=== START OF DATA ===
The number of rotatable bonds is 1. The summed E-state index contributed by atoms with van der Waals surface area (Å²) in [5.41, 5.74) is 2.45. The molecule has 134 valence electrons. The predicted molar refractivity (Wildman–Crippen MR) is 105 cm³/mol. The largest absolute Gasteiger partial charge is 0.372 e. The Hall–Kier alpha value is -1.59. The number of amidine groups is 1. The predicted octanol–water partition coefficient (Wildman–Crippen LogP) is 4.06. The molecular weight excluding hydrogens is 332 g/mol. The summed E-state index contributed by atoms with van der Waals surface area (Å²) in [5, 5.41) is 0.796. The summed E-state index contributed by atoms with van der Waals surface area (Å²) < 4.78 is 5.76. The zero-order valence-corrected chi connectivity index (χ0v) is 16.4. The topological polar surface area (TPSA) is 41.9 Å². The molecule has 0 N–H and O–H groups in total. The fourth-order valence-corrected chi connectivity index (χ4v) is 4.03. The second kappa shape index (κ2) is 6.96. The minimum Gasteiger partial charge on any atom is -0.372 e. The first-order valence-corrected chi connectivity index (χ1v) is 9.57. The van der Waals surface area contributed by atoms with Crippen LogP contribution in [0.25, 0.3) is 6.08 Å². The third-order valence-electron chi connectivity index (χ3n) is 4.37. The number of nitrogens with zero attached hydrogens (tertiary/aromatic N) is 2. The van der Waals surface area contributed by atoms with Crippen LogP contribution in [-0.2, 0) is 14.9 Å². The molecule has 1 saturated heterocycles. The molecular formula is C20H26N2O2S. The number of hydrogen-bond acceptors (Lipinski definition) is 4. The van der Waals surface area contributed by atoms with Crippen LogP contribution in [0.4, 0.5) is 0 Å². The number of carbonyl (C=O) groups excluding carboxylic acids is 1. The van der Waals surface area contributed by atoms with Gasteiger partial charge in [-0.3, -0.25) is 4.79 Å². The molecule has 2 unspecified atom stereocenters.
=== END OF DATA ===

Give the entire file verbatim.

The number of rotatable bonds is 1. The summed E-state index contributed by atoms with van der Waals surface area (Å²) in [5.41, 5.74) is 2.45. The molecule has 134 valence electrons. The predicted molar refractivity (Wildman–Crippen MR) is 105 cm³/mol. The largest absolute Gasteiger partial charge is 0.372 e. The Hall–Kier alpha value is -1.59. The number of amidine groups is 1. The predicted octanol–water partition coefficient (Wildman–Crippen LogP) is 4.06. The molecular weight excluding hydrogens is 332 g/mol. The summed E-state index contributed by atoms with van der Waals surface area (Å²) in [5, 5.41) is 0.796. The summed E-state index contributed by atoms with van der Waals surface area (Å²) < 4.78 is 5.76. The zero-order valence-corrected chi connectivity index (χ0v) is 16.4. The topological polar surface area (TPSA) is 41.9 Å². The molecule has 0 N–H and O–H groups in total. The fourth-order valence-corrected chi connectivity index (χ4v) is 4.03. The second kappa shape index (κ2) is 6.96. The minimum Gasteiger partial charge on any atom is -0.372 e. The first-order valence-corrected chi connectivity index (χ1v) is 9.57. The van der Waals surface area contributed by atoms with Crippen LogP contribution in [0.25, 0.3) is 6.08 Å². The third-order valence-electron chi connectivity index (χ3n) is 4.37. The number of nitrogens with zero attached hydrogens (tertiary/aromatic N) is 2. The van der Waals surface area contributed by atoms with Crippen LogP contribution in [-0.2, 0) is 14.9 Å². The molecule has 1 saturated heterocycles. The molecular formula is C20H26N2O2S. The number of hydrogen-bond acceptors (Lipinski definition) is 4. The van der Waals surface area contributed by atoms with Crippen LogP contribution in [0.4, 0.5) is 0 Å². The number of carbonyl (C=O) groups excluding carboxylic acids is 1. The van der Waals surface area contributed by atoms with Gasteiger partial charge in [-0.3, -0.25) is 4.79 Å². The molecule has 2 unspecified atom stereocenters.